Stocks snapped a four-day winning streak as the Dow and S&P 500 fell after struggling with direction much of the day despite signs of strength in the U.S. economy.
The Dow Jones Industrial Averagefell 17.64 points, or 0.2 percent, to close at 10,526.49, following an 80-point rally in the previous session.
Boeing , American Express and Bank of America fell. Hewlett-Packard and Traveler's rose.
The S&P 500 fell 0.80 points, or 0.1 percent, to close at 1,121.10, while the tech-heavy Nasdaq rose 4.06 points, or 0.2 percent, to 2,289.77. The CBOE Volatility Index, the mostly widely used gauge of fear in the market, rose above 21.
Technology, health care and consumer discretionary sectors gained, while financials and industrials declined.
Share prices had been higher across-the-board earlier in the session, but began to back off as the S&P topped 1,127, near the top of a trading range in place since about mid-May.
Until investors are ready for the market to break out of the range, stocks may have a hard time moving much higher, said Ryan Detrick, senior technical strategist at Schaeffer’s Investment Research.
Still, a robust August retail sales report and recent signs of strength in sectors that typically lead a bull market, namely consumer discretionary, retailers, and restaurants, is encouraging, Detrick said.
"It shows people are opening their pocketbooks and confidence is coming back," he said. "Leadership is coming from the sectors you want to see have leadership, which makes us think we may break out eventually."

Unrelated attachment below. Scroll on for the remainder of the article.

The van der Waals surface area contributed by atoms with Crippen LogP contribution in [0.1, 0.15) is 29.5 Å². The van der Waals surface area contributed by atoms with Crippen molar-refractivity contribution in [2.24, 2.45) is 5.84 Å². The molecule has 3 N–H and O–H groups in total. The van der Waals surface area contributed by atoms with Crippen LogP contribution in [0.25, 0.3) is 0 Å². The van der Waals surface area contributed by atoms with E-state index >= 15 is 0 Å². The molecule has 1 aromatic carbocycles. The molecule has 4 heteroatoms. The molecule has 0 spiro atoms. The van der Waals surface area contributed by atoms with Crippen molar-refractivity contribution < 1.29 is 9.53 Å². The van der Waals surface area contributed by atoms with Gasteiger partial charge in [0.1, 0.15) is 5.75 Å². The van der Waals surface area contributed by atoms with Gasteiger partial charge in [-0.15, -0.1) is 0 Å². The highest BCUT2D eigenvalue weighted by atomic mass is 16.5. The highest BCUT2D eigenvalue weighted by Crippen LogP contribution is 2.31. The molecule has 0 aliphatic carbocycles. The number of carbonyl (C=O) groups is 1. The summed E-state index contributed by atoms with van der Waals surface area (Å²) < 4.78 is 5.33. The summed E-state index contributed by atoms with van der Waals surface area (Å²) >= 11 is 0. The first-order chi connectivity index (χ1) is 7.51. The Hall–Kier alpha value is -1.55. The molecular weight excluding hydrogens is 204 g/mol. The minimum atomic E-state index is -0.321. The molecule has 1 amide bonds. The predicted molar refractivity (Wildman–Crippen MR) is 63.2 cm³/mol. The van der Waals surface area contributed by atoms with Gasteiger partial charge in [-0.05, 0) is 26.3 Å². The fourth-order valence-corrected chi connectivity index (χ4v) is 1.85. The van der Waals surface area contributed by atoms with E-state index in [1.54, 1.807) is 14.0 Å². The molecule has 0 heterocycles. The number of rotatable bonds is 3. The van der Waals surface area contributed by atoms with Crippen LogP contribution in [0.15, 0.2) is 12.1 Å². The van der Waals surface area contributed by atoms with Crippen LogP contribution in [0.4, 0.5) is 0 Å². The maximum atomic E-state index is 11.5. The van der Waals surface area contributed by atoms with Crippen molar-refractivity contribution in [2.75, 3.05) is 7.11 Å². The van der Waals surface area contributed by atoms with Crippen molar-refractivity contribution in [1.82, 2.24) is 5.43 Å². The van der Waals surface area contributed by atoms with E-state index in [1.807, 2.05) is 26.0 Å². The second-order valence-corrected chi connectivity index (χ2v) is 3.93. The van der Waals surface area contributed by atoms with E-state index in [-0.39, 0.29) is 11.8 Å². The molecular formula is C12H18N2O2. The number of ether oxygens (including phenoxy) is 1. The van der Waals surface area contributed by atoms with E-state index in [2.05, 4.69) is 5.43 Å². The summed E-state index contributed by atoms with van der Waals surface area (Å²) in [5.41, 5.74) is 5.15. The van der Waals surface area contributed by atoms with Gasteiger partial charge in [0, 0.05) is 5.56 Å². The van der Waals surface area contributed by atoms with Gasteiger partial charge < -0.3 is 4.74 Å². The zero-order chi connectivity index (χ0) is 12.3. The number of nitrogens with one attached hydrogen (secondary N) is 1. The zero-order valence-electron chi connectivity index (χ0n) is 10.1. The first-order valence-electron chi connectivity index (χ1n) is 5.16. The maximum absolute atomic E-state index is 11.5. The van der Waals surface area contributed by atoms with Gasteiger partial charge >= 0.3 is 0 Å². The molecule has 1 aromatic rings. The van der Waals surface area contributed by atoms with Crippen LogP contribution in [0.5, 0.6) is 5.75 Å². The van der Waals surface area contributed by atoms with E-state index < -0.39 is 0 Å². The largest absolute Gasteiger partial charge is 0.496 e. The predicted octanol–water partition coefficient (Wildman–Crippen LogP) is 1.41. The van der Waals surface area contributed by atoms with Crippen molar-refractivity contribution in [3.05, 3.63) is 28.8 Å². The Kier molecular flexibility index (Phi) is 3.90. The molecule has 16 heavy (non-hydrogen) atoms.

Detrick added that "upside is the way to play this market," probably through to the end of the year.
Macro-economic data such as jobless claims and retail sales have driven the market's direction, although secular growth stories in areas such as technology, energy and health care may begin to lift stocks as well, said Lewis Piantedosi, lead portfolio manager for large-cap growth at Eaton Vance Management.
Technology stocks, for instance, are mostly all higher across the board as "strong secular growth themes" continue to boost names like Salesforce , Netflix and Amazon.com , Piantedosi said.
Meanwhile, tech companies focused on the beleaguered PC business may have sunk low enough to attract investor attention, Piantesdosi said.
"We're seeing a nice rally in some of those stocks because we’re at a point where expectations are so low, we don’t have a high bar to jump over to meet expectations," he said.
Cisco shares jumped more than 3 percent after CEO John Chambers explained plans to begin dividend payments in 2011. Often called the "tech bellwether," analysts look to Cisco for clues about the health of the overall sector.
Semiconductors led tech stocks, with Texas Instruments and Qualcomm trading higher.
National Semiconductor shares rose even after Citigroup cut its price target on the chipmaker to $15 from $18.
The tech sector has gotten a boost recently from a spike in global M&A activity. According to Dealogic, technology-targeted M&A hit 4,150 deals in 2010, the highest number of deals since 2000. Deal volume is at $111.4 billion, up 50 percent from the $74.1 billion in volume seen in 2009. The biggest deal was Intel's $7.67 billion purchase of McAfee in mid-August.
Shares of most retailers soared after a retail sales report revealed the highest gains in five months. JC Penney soared more than 6 percent, and led the S&P 500. Abercrombie & Fitch , Kohl's and Macy's also advanced.